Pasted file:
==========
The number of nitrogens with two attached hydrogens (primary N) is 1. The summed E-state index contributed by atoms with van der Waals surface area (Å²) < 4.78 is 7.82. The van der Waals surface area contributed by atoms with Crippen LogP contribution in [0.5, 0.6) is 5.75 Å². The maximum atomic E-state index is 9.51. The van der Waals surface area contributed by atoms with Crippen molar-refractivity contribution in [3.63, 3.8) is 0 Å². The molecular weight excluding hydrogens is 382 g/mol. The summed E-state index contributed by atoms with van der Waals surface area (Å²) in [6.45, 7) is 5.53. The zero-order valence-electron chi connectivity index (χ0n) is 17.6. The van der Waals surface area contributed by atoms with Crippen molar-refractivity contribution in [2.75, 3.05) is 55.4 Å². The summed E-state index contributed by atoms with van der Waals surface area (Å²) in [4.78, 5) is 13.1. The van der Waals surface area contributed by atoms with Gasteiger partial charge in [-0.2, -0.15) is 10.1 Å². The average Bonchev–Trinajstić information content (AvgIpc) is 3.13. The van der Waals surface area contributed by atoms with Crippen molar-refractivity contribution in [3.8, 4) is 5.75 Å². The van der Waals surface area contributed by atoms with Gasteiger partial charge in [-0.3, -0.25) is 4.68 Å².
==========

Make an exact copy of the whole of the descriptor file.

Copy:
The number of nitrogens with two attached hydrogens (primary N) is 1. The summed E-state index contributed by atoms with van der Waals surface area (Å²) < 4.78 is 7.82. The van der Waals surface area contributed by atoms with Crippen LogP contribution in [0.5, 0.6) is 5.75 Å². The maximum atomic E-state index is 9.51. The van der Waals surface area contributed by atoms with Crippen molar-refractivity contribution in [3.63, 3.8) is 0 Å². The molecular weight excluding hydrogens is 382 g/mol. The summed E-state index contributed by atoms with van der Waals surface area (Å²) in [6.45, 7) is 5.53. The zero-order valence-electron chi connectivity index (χ0n) is 17.6. The van der Waals surface area contributed by atoms with Crippen molar-refractivity contribution in [2.75, 3.05) is 55.4 Å². The summed E-state index contributed by atoms with van der Waals surface area (Å²) in [4.78, 5) is 13.1. The van der Waals surface area contributed by atoms with Gasteiger partial charge in [-0.2, -0.15) is 10.1 Å². The average Bonchev–Trinajstić information content (AvgIpc) is 3.13. The van der Waals surface area contributed by atoms with Crippen molar-refractivity contribution in [3.8, 4) is 5.75 Å². The van der Waals surface area contributed by atoms with Gasteiger partial charge in [-0.3, -0.25) is 4.68 Å².